While he’s totally right on this one, the whole spectrum is way much bigger than it meets the eye. An insightful wakeup call worth watching and listening.
Her work has been featured by numerous national and international media outlets, including the BBC, ABC Australia, NPR, and the New York Times. Dr. Joy has given her acclaimed carnism presentation on five continents, and the video of her recent TEDx talk on carnism is in the top 1% of the most-viewed TEDx talks of all time. She is also the author of Strategic Action for Animals. Dr. Joy currently lives in Berlin, Germany, with her husband and co-CEO of Karnismus erkennen, Sebastian Joy.
As more and more people took up a vegan lifestyle last month, for the challenge dubbed “Veganuary”, we ask: can you save money by going vegan?
Right now, interest in veganism is on the up, with the number of people in the UK following a plant-based diet having risen 340% in the last decade, according to market research firm Mintel.
In budget-conscious January, along with health, environmental and animal welfare concerns, a further reason some try to cut animal products from their diets is to save money.
However, does that always end up being the case?
Conor Carey, living in Barcelona, told the BBC that for the first 10 days of January this year he tried to go vegan but actually found he was spending more money.
“To be vegan, it helps to be rich. If you open any vegan cookbook you come across all these expensive ingredients.
“Pine nuts are crazy. They’re the most expensive. There is nothing cheap about them.”
According to new research shared with the BBC, Mr Carey may have found his costs went up because he was vegetarian before he tried veganism.
Financial advice company Cleo found that, after three months on the diet, meat eaters who go vegan end up spending £21 less per month on eating out and groceries.
However, vegetarians who opted to go vegan ended up spending £11 more per month.
Mr Carey suggests the findings are pretty spot on. “Protein [from meat] used to be most expensive element of my food, followed by cheese, and when you replace them with raw vegetables you save loads.
“But when I went vegan I was cutting out the dairy from my already quite vegetarian diet, and I could see vegan alternatives would have been more expensive.”
According to Cleo, it is difficult to say for sure whether people save money in January because they have changed their diet as many people are tightening their belts anyway.
However, Rachel Tranter from Abingdon told the BBC: “I didn’t do Veganuary to save money, but it’s nice to look back and see that it has actually saved me money too.”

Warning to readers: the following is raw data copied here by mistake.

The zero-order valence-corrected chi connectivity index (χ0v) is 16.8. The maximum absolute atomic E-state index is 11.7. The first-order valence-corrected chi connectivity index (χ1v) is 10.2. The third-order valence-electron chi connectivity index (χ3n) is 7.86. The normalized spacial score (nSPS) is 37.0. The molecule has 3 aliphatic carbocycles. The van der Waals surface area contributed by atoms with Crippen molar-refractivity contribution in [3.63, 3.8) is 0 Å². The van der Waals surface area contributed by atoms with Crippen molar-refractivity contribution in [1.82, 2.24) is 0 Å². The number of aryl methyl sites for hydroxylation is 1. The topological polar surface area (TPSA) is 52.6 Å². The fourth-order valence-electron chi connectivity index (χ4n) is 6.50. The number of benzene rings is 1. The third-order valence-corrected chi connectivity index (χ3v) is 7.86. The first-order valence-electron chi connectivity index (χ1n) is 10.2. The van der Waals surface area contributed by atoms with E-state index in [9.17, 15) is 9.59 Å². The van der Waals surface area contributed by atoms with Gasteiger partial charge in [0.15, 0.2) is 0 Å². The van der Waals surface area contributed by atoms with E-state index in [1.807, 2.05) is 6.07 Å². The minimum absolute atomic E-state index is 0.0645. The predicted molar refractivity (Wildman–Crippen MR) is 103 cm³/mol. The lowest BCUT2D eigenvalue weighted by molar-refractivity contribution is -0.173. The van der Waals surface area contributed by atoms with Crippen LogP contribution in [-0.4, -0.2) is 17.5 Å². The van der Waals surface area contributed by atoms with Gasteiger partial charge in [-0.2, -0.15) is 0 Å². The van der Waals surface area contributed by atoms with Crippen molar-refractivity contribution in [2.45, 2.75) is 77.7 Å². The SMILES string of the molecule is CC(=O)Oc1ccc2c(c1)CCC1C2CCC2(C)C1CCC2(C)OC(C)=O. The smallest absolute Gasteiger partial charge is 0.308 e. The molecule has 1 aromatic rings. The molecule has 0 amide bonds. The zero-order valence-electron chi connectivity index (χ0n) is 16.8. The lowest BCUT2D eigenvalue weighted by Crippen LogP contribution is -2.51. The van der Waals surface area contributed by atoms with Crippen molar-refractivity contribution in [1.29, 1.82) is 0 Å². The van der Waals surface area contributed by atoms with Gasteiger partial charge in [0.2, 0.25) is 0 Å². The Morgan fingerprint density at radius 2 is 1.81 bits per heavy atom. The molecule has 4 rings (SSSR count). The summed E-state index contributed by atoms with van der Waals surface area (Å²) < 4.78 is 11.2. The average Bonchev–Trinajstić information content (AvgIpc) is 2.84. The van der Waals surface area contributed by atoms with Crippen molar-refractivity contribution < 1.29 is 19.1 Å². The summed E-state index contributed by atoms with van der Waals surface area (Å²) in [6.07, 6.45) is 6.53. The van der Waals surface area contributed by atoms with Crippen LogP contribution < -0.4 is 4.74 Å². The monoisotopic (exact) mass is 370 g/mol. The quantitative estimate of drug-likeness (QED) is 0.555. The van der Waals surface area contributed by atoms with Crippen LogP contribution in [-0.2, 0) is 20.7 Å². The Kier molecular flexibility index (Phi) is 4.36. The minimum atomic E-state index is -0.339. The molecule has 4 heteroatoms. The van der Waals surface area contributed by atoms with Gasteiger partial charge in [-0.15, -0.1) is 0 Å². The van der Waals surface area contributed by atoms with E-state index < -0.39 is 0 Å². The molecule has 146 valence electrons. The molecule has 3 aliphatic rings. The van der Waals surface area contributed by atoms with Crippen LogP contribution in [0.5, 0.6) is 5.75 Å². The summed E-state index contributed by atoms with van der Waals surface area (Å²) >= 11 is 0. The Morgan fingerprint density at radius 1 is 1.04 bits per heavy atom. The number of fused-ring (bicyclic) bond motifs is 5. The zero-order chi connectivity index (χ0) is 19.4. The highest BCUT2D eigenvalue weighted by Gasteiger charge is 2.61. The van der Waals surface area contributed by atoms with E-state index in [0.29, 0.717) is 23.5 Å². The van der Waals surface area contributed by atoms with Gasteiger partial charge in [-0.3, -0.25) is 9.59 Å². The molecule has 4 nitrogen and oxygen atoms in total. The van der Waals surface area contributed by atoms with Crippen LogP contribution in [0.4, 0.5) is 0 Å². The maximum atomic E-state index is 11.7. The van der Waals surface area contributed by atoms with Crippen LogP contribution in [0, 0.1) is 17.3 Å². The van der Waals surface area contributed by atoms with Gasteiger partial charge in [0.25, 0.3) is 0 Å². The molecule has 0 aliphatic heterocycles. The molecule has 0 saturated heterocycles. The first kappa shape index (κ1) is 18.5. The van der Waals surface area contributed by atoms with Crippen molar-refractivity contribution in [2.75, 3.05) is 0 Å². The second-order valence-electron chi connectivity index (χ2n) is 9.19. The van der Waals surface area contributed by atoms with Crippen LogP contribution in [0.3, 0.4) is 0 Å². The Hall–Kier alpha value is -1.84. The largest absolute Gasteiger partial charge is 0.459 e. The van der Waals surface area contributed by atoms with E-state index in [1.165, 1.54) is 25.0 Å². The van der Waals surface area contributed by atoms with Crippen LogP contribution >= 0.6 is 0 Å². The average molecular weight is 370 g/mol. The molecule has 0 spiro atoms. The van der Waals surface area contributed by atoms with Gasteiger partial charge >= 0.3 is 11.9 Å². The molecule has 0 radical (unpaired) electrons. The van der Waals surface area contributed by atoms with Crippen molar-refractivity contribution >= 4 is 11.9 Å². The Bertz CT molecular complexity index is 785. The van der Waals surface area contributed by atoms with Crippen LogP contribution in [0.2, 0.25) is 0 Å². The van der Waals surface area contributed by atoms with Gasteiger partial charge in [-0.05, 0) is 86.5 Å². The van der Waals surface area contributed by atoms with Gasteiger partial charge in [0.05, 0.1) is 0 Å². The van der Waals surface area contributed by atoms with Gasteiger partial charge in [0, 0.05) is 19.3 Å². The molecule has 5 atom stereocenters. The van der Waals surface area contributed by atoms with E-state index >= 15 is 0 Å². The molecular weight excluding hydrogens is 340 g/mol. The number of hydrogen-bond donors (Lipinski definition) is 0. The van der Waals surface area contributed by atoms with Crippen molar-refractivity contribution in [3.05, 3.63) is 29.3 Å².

A former meat eater, she found the higher cost of buying vegan food when she was out was outweighed by cooking more cheaply in the evenings.
“I’ve also been cooking from scratch more than I ever have before, planning meals ahead and knowing more about my nutritional intake than previously. I feel better in myself and have even learned how to cook yummy vegan cake!”
Rachel hopes that she will save more money when some of the purchases she made in January start to pay off throughout the year.
“I spent £3 on a big tub of nutritional yeast, which I haven’t used yet – but I plan to! I’ve topped up on lots of herbs and spices, but I would have used these anyway and they last ages,” she explains.
Lily Bell, who lives in the Philippines, also found there were initial costs when she changed diet.
“I have also probably spent about £50 on novel items – things like vegan cheeses from a market stall I found, frozen jackfruit from a very cool wholefoods shop that has just opened near me, vegan chocolate cake from Starbucks which is like £2.50 a slice.”
She too intends to maintain her new diet beyond January.
The demand for vegan foods is on the rise across the world, with the global meat substitute market expected to reach £6.5bn ($7.5 billion) by 2025, according to a study by Allied Market Research.
Riham Samir, a 28-year-old engineer from Cairo, chose to go vegan for health reasons, despite it being an unfamiliar lifestyle in Egypt.
“I didn’t know what the word vegan was until a year ago. People thought I was crazy.
“There’s no tofu and almond milk here and meat alternatives are not found easily, so I’ve been finding the ingredients like shredded coconut to make milk at home which has been much cheaper.”
She also found herself cooking more at home which took more time but saved her money.
Makanka Mulenga, who lives in Sheffield, has also seen cost savings by trying veganism.
“You spend less if you buy pulses, beans and legumes – about a £30-40 reduction over the month,” she says.
“I will be continuing because I feel the health benefits, in that I have clearer skin and raised energy levels. I thought it might be difficult when going out for something to eat but there are so many vegan options.”
According to a survey by the Veganuary campaign group last year, 62% of respondents said they intended to continue a vegan diet after January.